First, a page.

Lessons of Nagasaki for fighting terrorism
THE NUCLEAR bomb dropped on Hiroshima became an icon of the nuclear age, seared into the collective consciousness of postwar Americans by John Hersey's classic book. Fewer Americans remember much about the destruction of Nagasaki three days later on Aug. 9, 1945, and fewer still have reflected on lessons it offers for threats we face today.
The bomb dropped on Nagasaki remains the single most powerful weapon ever used. Dubbed "Fat Man," it produced an explosion greater than all conventional bombs dropped by Allied forces on both Germany and Japan in the war. Within four months, the blast and thermal radiation killed 70,000 people. In less than five years, half of the population of Nagasaki was dead.
In response to this second blast -- and the implied threat of more to come -- Emperor Hirohito raised Japan's white flag in unconditional surrender, announcing in a radio broadcast: "The enemy has begun to employ a new and most cruel bomb, the power of which to do damage is, indeed, incalculable, taking the toll of many innocent lives. Should we continue to fight, it would not only result in an ultimate collapse and obliteration of the Japanese nation, but also it would lead to the total extinction of human civilization."
While the world avoided the extinction threatened by the Cold War, today we face a new nuclear threat in the form of terrorism. Today, in countries all over the world, thousands of bombs' worth of nuclear weapons and materials remain poorly guarded, vulnerable to theft by terrorists or opportunists looking to sell them to the highest bidder.
What if Al Qaeda acquired a nuclear bomb? In releasing its report, the 9/11 Commission underscored bin Laden's nuclear ambitions. As the commission members said, "Our report shows that Al Qaeda tried to acquire or make weapons of mass destruction for at least 10 years." In commission chairman Thomas Kean's words, "Everybody feels that they are trying to mount another attack, and everybody feels that, given their ideology, they're doing their best to make it chemical, biological and nuclear because it kills more people."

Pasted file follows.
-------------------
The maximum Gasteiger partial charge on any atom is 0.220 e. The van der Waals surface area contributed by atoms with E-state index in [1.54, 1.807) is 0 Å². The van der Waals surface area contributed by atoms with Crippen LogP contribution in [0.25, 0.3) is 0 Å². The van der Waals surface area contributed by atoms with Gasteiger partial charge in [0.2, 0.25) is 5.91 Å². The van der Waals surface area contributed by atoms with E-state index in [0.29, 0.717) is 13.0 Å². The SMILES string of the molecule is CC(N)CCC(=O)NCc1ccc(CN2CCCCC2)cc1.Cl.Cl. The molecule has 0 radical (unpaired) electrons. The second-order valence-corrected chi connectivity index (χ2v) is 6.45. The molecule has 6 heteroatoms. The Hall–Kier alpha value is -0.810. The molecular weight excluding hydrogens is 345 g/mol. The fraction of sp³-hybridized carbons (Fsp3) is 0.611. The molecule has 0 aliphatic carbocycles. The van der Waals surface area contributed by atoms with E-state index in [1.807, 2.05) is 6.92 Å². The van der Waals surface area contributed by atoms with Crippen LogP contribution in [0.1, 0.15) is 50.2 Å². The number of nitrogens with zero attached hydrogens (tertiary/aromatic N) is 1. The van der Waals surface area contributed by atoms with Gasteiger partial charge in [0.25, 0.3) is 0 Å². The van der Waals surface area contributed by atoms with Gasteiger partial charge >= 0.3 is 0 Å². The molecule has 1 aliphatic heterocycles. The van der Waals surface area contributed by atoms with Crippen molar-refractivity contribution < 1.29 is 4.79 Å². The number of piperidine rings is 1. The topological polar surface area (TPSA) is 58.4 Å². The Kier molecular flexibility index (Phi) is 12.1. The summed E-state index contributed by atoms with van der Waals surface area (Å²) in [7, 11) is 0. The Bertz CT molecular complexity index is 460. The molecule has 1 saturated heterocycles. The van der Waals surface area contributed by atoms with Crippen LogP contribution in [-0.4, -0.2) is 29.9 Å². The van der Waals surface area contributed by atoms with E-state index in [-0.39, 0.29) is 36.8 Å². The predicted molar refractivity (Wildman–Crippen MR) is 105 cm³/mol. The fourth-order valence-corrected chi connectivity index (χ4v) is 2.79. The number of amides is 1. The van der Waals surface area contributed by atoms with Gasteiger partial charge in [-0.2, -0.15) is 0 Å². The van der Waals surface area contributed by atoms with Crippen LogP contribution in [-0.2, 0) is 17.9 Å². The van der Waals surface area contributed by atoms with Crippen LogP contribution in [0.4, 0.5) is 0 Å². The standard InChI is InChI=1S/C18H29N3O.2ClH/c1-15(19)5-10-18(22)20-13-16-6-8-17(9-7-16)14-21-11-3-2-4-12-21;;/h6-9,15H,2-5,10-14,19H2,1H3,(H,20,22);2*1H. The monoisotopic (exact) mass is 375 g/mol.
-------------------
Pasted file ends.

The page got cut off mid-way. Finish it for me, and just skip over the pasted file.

For most Americans, the question of what bin Laden could possibly hope to achieve by such devastation has been confused by Bush administration rhetoric that characterizes Al Qaeda as "nothing but cold-blooded killers."
To the contrary, any careful reader of bin Laden's fatwas, statements, and tapes will find a chilling but quite specific list of strategic objectives. Bin Laden's demands of America include:
Withdrawal of all American troops from Saudi Arabia.
Elimination of American political and economic influence from Muslim countries.
End of the "Judeo-Christian crusades" that have occupied and/or corrupted Muslim countries.
End of American's military, financial, and public support for regimes in Egypt, Saudi Arabia, Jordan, and other Arab countries.
Imagine, God forbid, that bin Laden acquires two nuclear weapons in the months ahead and conducts a nuclear terrorist attacks on an American city. As horrible as that first attack would be, what would he then demand of the United States to prevent the second, and what would President Bush or his successor be willing to do?
This unthinkable scenario, in which an American president would have to consider compromise, even secretly, with a nuclear terrorist, need not become reality. The largely unrecognized good news about nuclear terrorism is that this ultimate catastrophe is, in fact, preventable. What is required is to prevent terrorists from getting their hands on a nuclear weapon or material from which such a weapon could be made.
A serious campaign to prevent terrorists from acquiring nuclear weapons will require both more political will from the United States and our allies and a new strategic approach, emphasizing a doctrine of Three Nos.
The first strand of the strategy -- no loose nukes -- requires securing all nuclear weapons and weapons-usable material, on the fastest possible timetable, to a new gold standard.
No new nascent nukes means no new national capabilities to enrich uranium or reprocess plutonium.
The third No -- no new nuclear weapons states -- draws a bright line under the current eight nuclear powers and says unambiguously, no more.
Such an approach is ambitious, and negotiating the politics of implementing it will require sustained attention at the highest levels. But it is feasible and affordable, and more important, it is absolutely essential to ensure that no American president is ever left with no better choice than Emporer Hirohito, forced to surrender, not to an army of liberation, but to a terrorist's blackmail.
Graham Allison is director of the Belfer Center for Science and International Affairs at Harvard's Kennedy School of Government. His latest book is "Nuclear Terrorism: The Ultimate Preventable Catastrophe."
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